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At VOA-Sponsored Town Hall, Nigerian Youth Leaders Warn Tensions Could Mar Upcoming Vote

Danjuma Bello Sarki (L), a PDP regional youth leader, speaks at a VOA-sponsored town hall, February 20, 2015, along with other activists who convened to discuss how to avoid a repeat of the devastating 2011 election riots.

WASHINGTON, D.C. —With Boko Haram militants waging increasingly audacious attacks and political tensions skyrocketing ahead of the March 28 elections, Nigeria could see a repeat of the devastating 2011 election riots, unless politicians avoid appeals to religious differences among voters, political activists warned at a special Voice of America sponsored town hall Friday.

The town hall was designed to discuss ways of preventing a recurrence of the violence of 2011, and was carried live on radio by VOA’s Hausa Service, and live-streamed on VOA Dandalin, a 24/7 mobile platform providing news and music. Voice of America has more than twenty journalists in northern Nigeria covering the election and the Boko Haram threat—local Nigerians as well as international reporters—which is among the largest efforts to cover the region by any media organization. Among them is Ibrahim Ahmed, a seasoned VOA journalist whose courageous reports late last year from villages and towns still smoldering after Boko Haram attacks were widely praised. Ahmed organized the Kaduna town hall session. A report on the event can be seen on VOA’s English website.

Danjuma Bello Sarki, a youth leader involved with a ruling party gubernatorial campaign in Kaduna State, north of the capital Abuja, told the town hall that politicians were to blame for stoking tensions, and risking electoral violence.

“I think if the politicians themselves would agree to act normally, according to the rules, then a lot of this severe crisis we have with the election would be diminished,” he said. “Let them not bring their religious differences into politics. They should allow people to elect people based on the qualities … they possess and the promises to deliver to the people.”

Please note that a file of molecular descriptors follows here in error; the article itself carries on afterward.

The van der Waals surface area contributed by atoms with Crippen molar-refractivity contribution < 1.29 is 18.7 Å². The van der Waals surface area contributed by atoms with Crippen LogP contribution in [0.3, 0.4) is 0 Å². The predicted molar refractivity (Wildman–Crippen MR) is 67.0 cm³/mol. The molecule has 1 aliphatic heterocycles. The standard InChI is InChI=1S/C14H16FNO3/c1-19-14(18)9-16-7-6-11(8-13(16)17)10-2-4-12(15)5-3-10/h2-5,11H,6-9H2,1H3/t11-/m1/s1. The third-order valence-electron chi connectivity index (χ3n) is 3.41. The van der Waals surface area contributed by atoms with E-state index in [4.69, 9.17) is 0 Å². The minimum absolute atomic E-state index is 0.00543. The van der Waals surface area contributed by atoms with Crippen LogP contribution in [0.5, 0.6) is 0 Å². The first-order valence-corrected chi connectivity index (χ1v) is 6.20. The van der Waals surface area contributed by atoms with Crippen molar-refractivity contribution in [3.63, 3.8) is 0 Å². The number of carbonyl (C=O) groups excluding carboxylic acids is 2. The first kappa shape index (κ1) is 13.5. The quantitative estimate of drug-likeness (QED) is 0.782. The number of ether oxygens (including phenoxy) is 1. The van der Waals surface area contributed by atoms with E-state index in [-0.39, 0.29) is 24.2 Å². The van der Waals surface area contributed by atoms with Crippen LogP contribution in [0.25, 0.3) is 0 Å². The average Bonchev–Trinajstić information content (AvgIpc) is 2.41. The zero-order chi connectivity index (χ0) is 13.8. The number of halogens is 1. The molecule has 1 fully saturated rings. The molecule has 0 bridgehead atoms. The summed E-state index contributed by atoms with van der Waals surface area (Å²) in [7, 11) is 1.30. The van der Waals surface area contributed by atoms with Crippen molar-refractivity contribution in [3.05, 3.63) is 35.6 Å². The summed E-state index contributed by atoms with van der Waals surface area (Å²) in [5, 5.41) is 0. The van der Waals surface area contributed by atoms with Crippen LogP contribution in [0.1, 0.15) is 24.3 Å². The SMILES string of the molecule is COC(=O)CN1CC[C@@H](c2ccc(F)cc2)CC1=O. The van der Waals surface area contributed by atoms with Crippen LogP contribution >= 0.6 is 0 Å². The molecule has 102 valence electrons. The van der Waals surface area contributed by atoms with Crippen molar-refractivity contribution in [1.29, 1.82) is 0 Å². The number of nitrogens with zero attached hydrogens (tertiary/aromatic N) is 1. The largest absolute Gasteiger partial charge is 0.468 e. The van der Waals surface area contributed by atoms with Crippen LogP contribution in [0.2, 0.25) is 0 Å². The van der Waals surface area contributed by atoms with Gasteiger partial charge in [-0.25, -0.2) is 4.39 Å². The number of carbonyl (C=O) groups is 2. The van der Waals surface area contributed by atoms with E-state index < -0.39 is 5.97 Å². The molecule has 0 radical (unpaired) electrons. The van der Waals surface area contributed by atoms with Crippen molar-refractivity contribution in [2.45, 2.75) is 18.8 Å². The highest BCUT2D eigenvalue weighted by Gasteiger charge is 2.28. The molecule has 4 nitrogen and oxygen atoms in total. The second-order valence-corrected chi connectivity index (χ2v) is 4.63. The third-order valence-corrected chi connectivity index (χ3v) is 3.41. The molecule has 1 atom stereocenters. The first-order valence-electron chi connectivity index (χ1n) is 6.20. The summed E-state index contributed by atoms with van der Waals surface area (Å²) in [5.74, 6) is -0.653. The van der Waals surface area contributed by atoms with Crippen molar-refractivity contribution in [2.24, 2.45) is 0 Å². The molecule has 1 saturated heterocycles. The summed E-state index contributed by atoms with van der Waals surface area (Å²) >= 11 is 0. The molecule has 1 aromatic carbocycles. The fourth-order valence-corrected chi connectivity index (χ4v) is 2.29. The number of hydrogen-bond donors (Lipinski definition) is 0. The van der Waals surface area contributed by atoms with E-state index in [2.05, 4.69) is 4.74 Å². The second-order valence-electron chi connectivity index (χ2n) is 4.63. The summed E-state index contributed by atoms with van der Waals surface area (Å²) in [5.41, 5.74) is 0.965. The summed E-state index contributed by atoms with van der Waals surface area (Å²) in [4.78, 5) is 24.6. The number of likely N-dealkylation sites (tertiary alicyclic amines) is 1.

About seventy people, ranging from 18 to 35 years of age attended the town hall, which took place in Kaduna, a city of roughly 2 million in northeastern Nigeria, the region where Boko Haram militants have committed widespread atrocities. Most were from the youth wings of Nigeria’s two largest political parties, the ruling People’s Democratic Party (PDP) and the All Progressives Congress (APC), the leading opposition party. The audience also included representatives of NGOs and civil society groups.

In 2011, Kaduna experienced some of the worst violence during the post-election riots. More than 800 people died in the weeks following the April 2011 election that pitted incumbent President Goodluck Jonathan against Muhammadu Buhari, a former military officer who ruled the West Africa powerhouse following a coup in the mid-1980s. Buhari is challenging Jonathan once again this year, and last month’s decision by national election officials to postpone the vote has strained relations between the ruling PDP and Buhari’s party organization, the All Progressives Congress.